You can have any colour, as long as it’s black

Rev. Raymond Maher

 

Neighbourly Advice According to Ed

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Maher

You can have any colour, as long as it’s black

 

Ed, my old neighbour, in Saskatchewan favours black for the colour of his truck. He likes to quote Henry Ford and his Model T cars coming off the assembly line in 1908. Ford said, “You can have any colour as long as it’s black.” The first mass-produced Model Ts in their black colour were mysterious, a drastic change from travel by horses. Many could not wait to see one, a Tin Lizzie or Leaping Lena, as the Model T was called. People would wait and watch if they saw a Model T coming down the street. It was worth a good gaze or gasp, a flinch at its speed and sound.

The colour black has been a sign of modest dress in clothing, but also clothing that denotes power or authority, as in a business suit. Black is often associated with death, sin, evil, suffering and sorrow. If someone is beaten, they are described as having bruises of black and blue. A black eye results in everyone asking what or who caused it. People will wait, gaze, gasp, perhaps flinch at a black eye because it calls for attention.

Black is the colour associated with Good Friday, which is the remembrance of the death of Jesus by crucifixion. After his arrest, Jesus received black treatment, beginning with the Sanhedrin. The high priest asked Jesus if He was the Christ, the Son of God. Jesus answered, “Yes, it is as you say.” (Matt. 26:4) The high priest proclaimed Jesus had spoken blasphemy, and the council agreed Jesus should die for His offense. They spat in Jesus’s face, and struck him with their fists, and slapped him.

In the morning, Jesus was taken to the Roman governor, Pilate, so the Romans would put Jesus to death by crucifixion. Not convinced Jesus deserved the death penalty, Pilate tried to suggest Jesus could be set free at the feast by himself as the governor. The crowd demanded Barabbas, another prisoner, be pardoned instead of Jesus. Pilate released Barabbas and had Jesus flogged ‑ that is whipped 39 times. The whipping was intended to weaken a criminal and hasten death during the agonizing torture of crucifixion. After 39 lashes of the whip, Pilate handed a bruised and bleeding Jesus over to his soldiers to be crucified.

The soldiers decided to humiliate and abuse Jesus as one unworthy of any respect. The soldiers gathered around Jesus, mocking him by dressing him in a scarlet robe and placing a crown of thorns on his head. They ridiculed him, saying, “Hail, king of the Jews!” They spat on Jesus and struck him on his head again and again with his staff. After they grew tired of their cruelty, they led Jesus away to crucify him.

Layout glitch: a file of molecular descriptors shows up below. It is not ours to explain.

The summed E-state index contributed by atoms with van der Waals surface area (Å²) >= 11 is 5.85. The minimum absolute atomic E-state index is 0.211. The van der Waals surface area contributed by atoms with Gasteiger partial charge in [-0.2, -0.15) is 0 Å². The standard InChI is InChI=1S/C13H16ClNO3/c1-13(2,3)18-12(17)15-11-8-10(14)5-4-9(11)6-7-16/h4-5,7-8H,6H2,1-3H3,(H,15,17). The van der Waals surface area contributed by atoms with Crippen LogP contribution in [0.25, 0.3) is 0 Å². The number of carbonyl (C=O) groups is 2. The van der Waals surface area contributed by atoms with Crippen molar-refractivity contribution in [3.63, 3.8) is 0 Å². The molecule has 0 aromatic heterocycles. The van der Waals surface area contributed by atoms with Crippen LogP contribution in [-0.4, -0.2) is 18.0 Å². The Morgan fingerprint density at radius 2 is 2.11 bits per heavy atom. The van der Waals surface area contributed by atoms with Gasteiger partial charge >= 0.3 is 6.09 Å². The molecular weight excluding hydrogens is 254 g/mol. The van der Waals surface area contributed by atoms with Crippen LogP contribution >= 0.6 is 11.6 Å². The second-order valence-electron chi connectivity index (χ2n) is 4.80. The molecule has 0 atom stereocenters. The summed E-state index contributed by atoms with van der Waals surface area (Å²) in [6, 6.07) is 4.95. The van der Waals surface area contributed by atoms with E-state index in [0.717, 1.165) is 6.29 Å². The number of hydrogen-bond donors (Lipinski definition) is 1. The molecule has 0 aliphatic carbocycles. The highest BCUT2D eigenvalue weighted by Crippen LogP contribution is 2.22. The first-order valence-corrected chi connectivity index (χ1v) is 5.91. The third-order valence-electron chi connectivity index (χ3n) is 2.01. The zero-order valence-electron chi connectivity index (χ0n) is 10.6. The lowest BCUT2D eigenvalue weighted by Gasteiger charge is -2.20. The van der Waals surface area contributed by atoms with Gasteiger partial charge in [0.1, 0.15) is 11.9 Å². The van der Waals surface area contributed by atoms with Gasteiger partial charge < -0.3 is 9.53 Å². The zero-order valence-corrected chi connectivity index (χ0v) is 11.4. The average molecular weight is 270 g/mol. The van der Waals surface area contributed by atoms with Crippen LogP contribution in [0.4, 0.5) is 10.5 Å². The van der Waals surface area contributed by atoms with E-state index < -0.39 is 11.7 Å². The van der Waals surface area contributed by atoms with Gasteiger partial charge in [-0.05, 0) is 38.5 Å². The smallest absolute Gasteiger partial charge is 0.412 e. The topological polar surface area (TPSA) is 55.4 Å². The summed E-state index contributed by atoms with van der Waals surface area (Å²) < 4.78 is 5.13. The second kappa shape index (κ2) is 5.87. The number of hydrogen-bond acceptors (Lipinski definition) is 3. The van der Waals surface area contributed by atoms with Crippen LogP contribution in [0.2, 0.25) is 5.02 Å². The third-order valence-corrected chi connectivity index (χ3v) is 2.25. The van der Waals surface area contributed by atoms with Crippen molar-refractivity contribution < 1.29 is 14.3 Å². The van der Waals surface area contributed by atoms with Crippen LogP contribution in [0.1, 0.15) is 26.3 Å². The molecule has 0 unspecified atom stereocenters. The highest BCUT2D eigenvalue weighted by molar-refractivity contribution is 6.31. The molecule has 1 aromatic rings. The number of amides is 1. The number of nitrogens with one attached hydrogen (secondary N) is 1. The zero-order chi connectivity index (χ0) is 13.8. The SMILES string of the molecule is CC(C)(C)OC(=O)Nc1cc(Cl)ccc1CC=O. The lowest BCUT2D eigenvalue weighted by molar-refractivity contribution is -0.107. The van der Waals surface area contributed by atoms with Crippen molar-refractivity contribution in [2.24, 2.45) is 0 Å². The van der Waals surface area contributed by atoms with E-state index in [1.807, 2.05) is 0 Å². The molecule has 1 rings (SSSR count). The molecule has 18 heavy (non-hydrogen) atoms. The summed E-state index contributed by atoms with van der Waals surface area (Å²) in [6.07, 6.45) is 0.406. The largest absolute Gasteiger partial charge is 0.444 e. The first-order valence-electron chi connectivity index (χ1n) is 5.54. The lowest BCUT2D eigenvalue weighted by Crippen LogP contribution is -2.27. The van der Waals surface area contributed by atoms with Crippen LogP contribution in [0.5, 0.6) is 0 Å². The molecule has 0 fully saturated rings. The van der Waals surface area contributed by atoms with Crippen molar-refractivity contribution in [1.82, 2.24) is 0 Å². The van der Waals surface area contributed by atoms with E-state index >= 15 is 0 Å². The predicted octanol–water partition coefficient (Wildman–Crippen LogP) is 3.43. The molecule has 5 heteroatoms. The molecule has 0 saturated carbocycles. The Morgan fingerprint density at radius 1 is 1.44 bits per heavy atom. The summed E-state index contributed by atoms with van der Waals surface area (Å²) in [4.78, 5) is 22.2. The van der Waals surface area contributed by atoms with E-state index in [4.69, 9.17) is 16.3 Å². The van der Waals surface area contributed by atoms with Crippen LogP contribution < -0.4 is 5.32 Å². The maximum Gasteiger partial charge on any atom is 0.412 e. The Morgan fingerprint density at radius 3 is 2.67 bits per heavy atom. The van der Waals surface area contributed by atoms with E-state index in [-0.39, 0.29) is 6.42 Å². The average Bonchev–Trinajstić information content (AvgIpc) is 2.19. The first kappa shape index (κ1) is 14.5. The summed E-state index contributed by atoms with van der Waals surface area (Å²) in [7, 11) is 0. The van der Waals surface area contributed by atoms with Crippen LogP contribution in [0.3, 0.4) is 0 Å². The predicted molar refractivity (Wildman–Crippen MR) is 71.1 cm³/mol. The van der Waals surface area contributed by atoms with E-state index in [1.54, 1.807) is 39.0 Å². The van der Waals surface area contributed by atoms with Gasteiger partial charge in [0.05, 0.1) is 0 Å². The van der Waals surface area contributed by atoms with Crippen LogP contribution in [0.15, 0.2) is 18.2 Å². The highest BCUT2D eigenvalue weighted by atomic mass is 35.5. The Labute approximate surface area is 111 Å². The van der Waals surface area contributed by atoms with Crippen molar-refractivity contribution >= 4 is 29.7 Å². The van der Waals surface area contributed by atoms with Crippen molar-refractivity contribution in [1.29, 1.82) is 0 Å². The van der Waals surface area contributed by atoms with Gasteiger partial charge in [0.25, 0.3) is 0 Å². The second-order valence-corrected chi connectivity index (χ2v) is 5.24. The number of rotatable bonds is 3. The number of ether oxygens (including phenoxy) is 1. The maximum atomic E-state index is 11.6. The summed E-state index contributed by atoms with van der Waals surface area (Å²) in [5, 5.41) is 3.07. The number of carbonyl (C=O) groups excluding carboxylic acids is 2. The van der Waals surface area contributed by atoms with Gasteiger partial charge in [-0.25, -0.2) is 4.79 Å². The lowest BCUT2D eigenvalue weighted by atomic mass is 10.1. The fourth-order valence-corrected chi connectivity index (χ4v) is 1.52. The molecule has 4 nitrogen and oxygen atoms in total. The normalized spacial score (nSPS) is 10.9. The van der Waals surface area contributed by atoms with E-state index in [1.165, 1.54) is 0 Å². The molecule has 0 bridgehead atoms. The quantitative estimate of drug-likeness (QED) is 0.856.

On Good Friday, Christians remember Jesus at the cross. Spectators waited to see him nailed hands and feet to a cross. They gazed at the soldiers executing their torturous tasks. Lifted up before them, many mocked the black and blue Jesus lingering in pain’s torment between two other men on crosses. Not all the spectators there had hardened unbelieving hearts. Like Mary, his mother, we come to his cross to gasp, flinch and weep at the mystery of God’s love for us there.

Neighbourly Advice According to Ed

Maher

You can have any colour, as long as it’s black

 

Ed, my old neighbour, in Saskatchewan favours black for the colour of his truck. He likes to quote Henry Ford and his Model T cars coming off the assembly line in 1908. Ford said, “You can have any colour as long as it’s black.” The first mass-produced Model Ts in their black colour were mysterious, a drastic change from travel by horses. Many could not wait to see one, a Tin Lizzie or Leaping Lena, as the Model T was called. People would wait and watch if they saw a Model T coming down the street. It was worth a good gaze or gasp, a flinch at its speed and sound.

The colour black has been a sign of modest dress in clothing, but also clothing that denotes power or authority, as in a business suit. Black is often associated with death, sin, evil, suffering and sorrow. If someone is beaten, they are described as having bruises of black and blue. A black eye results in everyone asking what or who caused it. People will wait, gaze, gasp, perhaps flinch at a black eye because it calls for attention.

Black is the colour associated with Good Friday, which is the remembrance of the death of Jesus by crucifixion. After his arrest, Jesus received black treatment, beginning with the Sanhedrin. The high priest asked Jesus if He was the Christ, the Son of God. Jesus answered, “Yes, it is as you say.” (Matt. 26:4) The high priest proclaimed Jesus had spoken blasphemy, and the council agreed Jesus should die for His offense. They spat in Jesus’s face, and struck him with their fists, and slapped him.

In the morning, Jesus was taken to the Roman governor, Pilate, so the Romans would put Jesus to death by crucifixion. Not convinced Jesus deserved the death penalty, Pilate tried to suggest Jesus could be set free at the feast by himself as the governor. The crowd demanded Barabbas, another prisoner, be pardoned instead of Jesus. Pilate released Barabbas and had Jesus flogged ‑ that is whipped 39 times. The whipping was intended to weaken a criminal and hasten death during the agonizing torture of crucifixion. After 39 lashes of the whip, Pilate handed a bruised and bleeding Jesus over to his soldiers to be crucified.